ISSN (Print) - 0012-9976 | ISSN (Online) - 2349-8846

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After the Hanging

There is no closure; we must ask again why what happened did happen.

The hanging of Yakub Memon on 30 July 2015 was only the fourth case of a prisoner executed with judicial warrant in the past 11 years. Some people have asked, what is so special about the state taking a life through a proper judicial procedure when, for comparison, 14,231 people are known to have died in judicial or police custody just in the first decade of this century. In other words, almost four people are killed every day, extralegally, by the state while in its custody. This is a veritable bloodbath which remains largely unrecognised, though sometimes individual cases of custodial death are reported and become political issues.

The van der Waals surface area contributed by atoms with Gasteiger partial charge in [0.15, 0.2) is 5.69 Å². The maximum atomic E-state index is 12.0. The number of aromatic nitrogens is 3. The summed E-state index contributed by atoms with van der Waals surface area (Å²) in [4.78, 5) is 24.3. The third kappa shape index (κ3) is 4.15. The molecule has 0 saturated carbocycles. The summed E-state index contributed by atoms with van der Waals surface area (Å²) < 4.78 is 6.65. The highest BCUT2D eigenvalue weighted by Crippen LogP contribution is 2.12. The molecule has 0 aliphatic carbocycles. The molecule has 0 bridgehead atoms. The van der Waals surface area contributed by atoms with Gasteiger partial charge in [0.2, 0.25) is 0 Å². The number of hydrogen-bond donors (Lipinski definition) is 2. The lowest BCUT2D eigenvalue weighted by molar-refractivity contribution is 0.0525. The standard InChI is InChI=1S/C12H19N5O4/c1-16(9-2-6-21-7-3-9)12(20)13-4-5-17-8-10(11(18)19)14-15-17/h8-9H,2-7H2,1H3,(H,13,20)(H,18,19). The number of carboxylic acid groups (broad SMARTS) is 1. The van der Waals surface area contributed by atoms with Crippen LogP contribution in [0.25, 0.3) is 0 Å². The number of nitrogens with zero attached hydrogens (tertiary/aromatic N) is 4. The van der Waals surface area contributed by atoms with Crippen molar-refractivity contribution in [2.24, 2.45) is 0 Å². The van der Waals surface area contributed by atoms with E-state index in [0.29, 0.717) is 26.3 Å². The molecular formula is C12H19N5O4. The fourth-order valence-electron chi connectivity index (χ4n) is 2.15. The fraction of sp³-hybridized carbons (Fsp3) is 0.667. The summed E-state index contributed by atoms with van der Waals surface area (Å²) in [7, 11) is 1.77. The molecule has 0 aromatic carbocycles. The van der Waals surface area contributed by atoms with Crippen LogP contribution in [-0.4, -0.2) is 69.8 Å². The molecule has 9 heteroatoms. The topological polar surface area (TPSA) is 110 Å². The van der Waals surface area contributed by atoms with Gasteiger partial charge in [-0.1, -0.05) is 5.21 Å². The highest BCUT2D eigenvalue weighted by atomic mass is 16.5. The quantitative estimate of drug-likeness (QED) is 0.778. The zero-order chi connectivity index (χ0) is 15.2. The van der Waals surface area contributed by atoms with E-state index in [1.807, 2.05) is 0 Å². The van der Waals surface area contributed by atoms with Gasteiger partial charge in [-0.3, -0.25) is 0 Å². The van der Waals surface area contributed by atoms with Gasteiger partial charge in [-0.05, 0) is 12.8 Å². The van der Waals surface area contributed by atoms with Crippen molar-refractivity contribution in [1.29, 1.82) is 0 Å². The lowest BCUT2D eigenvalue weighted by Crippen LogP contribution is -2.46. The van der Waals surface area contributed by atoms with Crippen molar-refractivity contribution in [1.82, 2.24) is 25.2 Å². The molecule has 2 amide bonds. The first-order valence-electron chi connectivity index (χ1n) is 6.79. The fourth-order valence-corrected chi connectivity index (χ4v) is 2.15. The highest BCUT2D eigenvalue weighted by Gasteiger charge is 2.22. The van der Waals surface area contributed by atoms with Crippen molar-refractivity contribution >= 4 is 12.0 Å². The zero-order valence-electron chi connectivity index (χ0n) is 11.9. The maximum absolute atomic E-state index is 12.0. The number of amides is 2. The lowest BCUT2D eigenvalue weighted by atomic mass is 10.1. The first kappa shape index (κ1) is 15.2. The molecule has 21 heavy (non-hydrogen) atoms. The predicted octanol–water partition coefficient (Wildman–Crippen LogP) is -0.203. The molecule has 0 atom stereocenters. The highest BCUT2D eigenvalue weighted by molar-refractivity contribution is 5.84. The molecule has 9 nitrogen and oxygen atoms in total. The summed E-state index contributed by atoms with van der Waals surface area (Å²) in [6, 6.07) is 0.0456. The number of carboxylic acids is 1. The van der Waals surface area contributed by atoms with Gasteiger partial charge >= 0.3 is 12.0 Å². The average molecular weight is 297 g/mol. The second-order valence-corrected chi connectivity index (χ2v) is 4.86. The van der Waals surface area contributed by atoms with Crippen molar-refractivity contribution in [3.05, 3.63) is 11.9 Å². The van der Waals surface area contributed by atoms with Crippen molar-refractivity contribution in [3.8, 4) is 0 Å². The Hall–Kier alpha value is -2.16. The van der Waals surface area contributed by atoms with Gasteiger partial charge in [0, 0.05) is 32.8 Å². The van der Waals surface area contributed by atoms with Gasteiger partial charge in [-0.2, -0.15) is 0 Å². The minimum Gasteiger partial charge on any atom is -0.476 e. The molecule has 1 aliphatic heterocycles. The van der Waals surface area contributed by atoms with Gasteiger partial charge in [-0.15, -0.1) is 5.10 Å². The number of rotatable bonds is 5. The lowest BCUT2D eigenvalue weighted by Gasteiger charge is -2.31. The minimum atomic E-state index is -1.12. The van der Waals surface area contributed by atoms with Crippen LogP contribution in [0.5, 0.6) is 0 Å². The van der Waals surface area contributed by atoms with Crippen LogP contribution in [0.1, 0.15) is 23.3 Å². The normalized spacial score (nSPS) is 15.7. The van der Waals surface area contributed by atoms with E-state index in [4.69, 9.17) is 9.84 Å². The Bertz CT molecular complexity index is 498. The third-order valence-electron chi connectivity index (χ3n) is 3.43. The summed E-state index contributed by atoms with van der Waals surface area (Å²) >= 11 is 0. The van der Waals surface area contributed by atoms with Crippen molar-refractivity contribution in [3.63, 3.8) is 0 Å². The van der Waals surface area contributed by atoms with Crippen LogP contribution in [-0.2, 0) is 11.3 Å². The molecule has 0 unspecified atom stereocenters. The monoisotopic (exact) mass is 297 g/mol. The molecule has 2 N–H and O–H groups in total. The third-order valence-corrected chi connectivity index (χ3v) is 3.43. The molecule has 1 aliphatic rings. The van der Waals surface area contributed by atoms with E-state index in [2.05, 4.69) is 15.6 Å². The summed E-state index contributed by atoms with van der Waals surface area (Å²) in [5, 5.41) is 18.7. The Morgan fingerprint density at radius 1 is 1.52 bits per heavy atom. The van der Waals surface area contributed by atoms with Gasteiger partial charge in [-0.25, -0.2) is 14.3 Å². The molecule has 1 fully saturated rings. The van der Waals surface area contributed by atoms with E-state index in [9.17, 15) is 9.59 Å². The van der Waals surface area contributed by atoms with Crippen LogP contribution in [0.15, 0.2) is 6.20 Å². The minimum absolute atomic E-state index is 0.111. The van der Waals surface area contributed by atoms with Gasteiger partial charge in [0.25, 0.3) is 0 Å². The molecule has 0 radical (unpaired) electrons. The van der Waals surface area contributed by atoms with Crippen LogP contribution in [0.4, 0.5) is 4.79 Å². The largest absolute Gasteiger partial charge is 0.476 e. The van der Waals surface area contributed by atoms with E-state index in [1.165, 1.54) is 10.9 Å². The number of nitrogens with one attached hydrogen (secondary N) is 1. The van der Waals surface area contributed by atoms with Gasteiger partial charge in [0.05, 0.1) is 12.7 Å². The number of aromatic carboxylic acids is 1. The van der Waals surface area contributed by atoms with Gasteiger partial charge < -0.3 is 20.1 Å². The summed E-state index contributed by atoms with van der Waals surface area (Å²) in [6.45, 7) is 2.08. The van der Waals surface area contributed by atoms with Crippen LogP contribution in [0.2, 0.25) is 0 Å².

If the power to take a citizen’s life is one of the extraordinary powers which states vest in their sovereignty, then the Indian state is a veritable mass murderer. In the run-up to the hanging of Yakub Memon, there were media reports of studies which showed that more than nine out of every 10 persons awarded the death penalty in independent India belong either to a lower status caste, or are members of a religious minority, or happen to be poor. This ratio would, if anything, be further skewed if the socio-economic profiles of those who die in custody are added. 

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